Top Bell's Palsy Fact Answered: Chance of Recovery, Ramsay Hunt Syndrome, Eye Closing With Bell's Palsy, & Face massage
You may or may not know that you do early in your Bell’s Palsy recovery greatly affect your progress.
For 29% of people, turns out that that it is key in their recovery, being part of the group that will not just recover on its own.
The problem is that when you have Bell’s palsy, you have no way of knowing which group you belong to.
Being proactive and involved with your recovery and rehab becomes even more important
If you have not seen improvement with facial muscles movements in 3 weeks, you should get started stat!
If has been 6 weeks with no change, your risk of not achieving full recovery is only increasing.
Bell’s palsy is a neurological condition. Neural tissues, like the facial nerve, are the type of tissue that heals the
lowest and are at more risk of never recovering. The earlier they get attention and treatment, the higher the
chance of recovery.
Once you have seen a physician and been prescribed steroids and antivirals, you ought to start the active part of
your BP treatment. Don't Delay
RHS is the second most common cause of facial paralysis after Bell’s palsy
It is known to be caused by an exposure to the varicella- zoster virus, also known as the shingles. Instead of the typical rash and pain located in various part of the body, this shingles attack affect the facial nerve directly, leading to facial paralysis.
Perhaps because it often presents like Bell’s palsy, it is very often misdiagnosed or not diagnosed until much later in the patient facial paralysis journey. This can lead to more severe symptoms end it all so dreaded synkinesis.
The important fact to remember is that RHS is much less likely to heal on its own like BP could. And the more time has gone by between onset and diagnosis, the least likely you are to fully recover. It then becomes extremely important to be diagnosed correctly.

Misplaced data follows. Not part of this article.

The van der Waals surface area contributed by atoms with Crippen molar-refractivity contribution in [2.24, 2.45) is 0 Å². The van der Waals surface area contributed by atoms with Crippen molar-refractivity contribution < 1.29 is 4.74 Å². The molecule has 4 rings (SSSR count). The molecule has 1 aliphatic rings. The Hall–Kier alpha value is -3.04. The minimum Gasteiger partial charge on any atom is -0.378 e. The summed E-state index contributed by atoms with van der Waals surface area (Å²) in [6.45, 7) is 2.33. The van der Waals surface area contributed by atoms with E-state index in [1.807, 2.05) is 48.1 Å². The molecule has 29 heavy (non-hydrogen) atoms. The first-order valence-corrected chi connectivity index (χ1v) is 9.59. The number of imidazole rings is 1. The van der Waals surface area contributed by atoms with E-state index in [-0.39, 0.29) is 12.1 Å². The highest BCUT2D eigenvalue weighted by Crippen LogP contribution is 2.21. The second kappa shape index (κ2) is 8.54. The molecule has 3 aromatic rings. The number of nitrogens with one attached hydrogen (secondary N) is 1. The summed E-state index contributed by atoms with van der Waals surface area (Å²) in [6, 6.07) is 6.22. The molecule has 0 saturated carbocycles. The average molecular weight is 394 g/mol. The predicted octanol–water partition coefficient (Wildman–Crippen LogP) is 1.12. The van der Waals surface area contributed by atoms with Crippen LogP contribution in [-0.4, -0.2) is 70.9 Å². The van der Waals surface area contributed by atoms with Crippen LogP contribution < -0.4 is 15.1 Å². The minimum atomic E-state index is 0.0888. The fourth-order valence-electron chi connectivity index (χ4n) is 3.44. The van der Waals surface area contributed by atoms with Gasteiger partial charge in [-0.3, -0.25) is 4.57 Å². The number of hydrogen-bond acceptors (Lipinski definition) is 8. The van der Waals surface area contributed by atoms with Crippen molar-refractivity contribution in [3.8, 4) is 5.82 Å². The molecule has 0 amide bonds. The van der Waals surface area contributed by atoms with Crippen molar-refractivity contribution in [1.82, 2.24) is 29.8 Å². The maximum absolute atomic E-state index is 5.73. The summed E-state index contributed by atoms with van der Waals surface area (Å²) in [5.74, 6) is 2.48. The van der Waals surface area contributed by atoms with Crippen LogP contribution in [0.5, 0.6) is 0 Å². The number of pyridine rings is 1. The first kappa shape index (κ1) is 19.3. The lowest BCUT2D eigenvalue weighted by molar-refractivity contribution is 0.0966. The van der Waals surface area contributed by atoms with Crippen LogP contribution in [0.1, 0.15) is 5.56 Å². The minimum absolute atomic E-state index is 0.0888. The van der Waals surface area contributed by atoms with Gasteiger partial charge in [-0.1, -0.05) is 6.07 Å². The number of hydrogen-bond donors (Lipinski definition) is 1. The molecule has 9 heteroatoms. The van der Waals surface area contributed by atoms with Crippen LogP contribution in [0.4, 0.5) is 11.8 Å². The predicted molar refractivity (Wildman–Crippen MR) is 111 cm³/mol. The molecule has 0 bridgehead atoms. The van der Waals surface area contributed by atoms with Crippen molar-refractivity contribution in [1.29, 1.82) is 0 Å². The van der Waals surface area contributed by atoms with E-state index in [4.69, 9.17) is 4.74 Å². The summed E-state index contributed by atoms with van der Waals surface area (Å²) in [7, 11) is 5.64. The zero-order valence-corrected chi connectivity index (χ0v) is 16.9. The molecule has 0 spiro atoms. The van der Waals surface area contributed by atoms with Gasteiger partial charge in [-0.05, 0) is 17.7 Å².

RHS does present with different symptoms than bells palsy, but the symptoms can be early on in the disease process or appear later.
Here they are:
Little rash or blisters seen more commonly inside or around the ear, or inside mouth like on the inside lip and palate. Also kneon as vesicles, they can also present on any part of the face and neck.
Extreme pain behind / around the ear, in your neck and/or anywhere on your face, on the side of the paralysis. We are talking about much more severe pain than with Bell’s palsy. High intensity pain is rare with Bell’s palsy, which presents mostly with mild ache in ear, jaw, neck and/or face.
Vertigo or dizziness. If you experience loss of balance, feeling of the room spinning around you, you could have one of this common symptoms of RHS.
Tinnitus, or ringing in your ear. This can also occur with BP but it is even more likely with Ramsay Hunt Syndrome. Sensitivity to certain sound and frequencies, or hyperacusis, as well as decreased hearing are possible resulting symptoms as well.
Learn good technique to encourage eye closing.
By now you probably know how crucial it is to regain the ability to close your eyes
Here is a quick video demonstrating a sequence and technique to regain control of your eyelid:
Self-massage is a great way to help increase blood flow, help decrease sensitivity and stiffness to particular area of your face when you suffer from Bell’s palsy.
It is a great warm up, sometimes following application of moist heat to the face, to stimulate facial muscles prior to the performance of facial exercises
It can help decrease the incidence of fibrotic tissue, particularly if your paralysis is long term( over 3 months). Some studies have demonstrated the presence of fibrotic tissue with synkinesis. In that regard, self massage could help decrease one of the symptoms observed with synkinesis.
Only use your , with light pressure. Refrain from using soft tissue tool. You are working with a small area with thin layers of muscles.
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#bellspalsysmile #paralisiadebell #paralysiedebell
Learn Facial exercises, stretches and massages the right way with “The Bell’s Palsy Tutorial “
Download our free E-Book “Ten Things You Need To Know To Treat Your Bell’s Palsy”
Pierre-Yves Butheau, MPT, CMP has been a physiotherapist for 19 years and has a passion for helping people move better, return from and prevent injuries, as well as improve their function and quality of life. He has a strong interest in addressing the root cause of and treating neuro-musculoskeletal conditions while educating his patients with the knowledge to manage their conditions and prevent recurrence. Pierre also has a niche in treating Bell's palsy and temporomandibular joint dysfunctions.